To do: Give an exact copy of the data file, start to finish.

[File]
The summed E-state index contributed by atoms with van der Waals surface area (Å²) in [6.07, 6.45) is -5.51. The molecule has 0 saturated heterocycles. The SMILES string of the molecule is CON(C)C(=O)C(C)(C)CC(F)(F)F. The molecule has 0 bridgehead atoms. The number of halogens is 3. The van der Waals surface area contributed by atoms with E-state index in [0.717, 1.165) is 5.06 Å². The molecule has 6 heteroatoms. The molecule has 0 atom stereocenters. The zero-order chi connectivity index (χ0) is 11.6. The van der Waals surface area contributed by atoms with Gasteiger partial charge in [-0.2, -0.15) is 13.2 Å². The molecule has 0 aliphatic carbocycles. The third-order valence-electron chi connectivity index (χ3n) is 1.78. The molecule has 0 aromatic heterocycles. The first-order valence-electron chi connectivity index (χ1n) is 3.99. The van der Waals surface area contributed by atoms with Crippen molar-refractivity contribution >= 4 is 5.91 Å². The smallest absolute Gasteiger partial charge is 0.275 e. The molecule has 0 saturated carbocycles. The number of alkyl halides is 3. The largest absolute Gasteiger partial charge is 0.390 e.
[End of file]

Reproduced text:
The summed E-state index contributed by atoms with van der Waals surface area (Å²) in [6.07, 6.45) is -5.51. The molecule has 0 saturated heterocycles. The SMILES string of the molecule is CON(C)C(=O)C(C)(C)CC(F)(F)F. The molecule has 0 bridgehead atoms. The number of halogens is 3. The van der Waals surface area contributed by atoms with E-state index in [0.717, 1.165) is 5.06 Å². The molecule has 6 heteroatoms. The molecule has 0 atom stereocenters. The zero-order chi connectivity index (χ0) is 11.6. The van der Waals surface area contributed by atoms with Gasteiger partial charge in [-0.2, -0.15) is 13.2 Å². The molecule has 0 aliphatic carbocycles. The third-order valence-electron chi connectivity index (χ3n) is 1.78. The molecule has 0 aromatic heterocycles. The first-order valence-electron chi connectivity index (χ1n) is 3.99. The van der Waals surface area contributed by atoms with Crippen molar-refractivity contribution >= 4 is 5.91 Å². The smallest absolute Gasteiger partial charge is 0.275 e. The molecule has 0 saturated carbocycles. The number of alkyl halides is 3. The largest absolute Gasteiger partial charge is 0.390 e.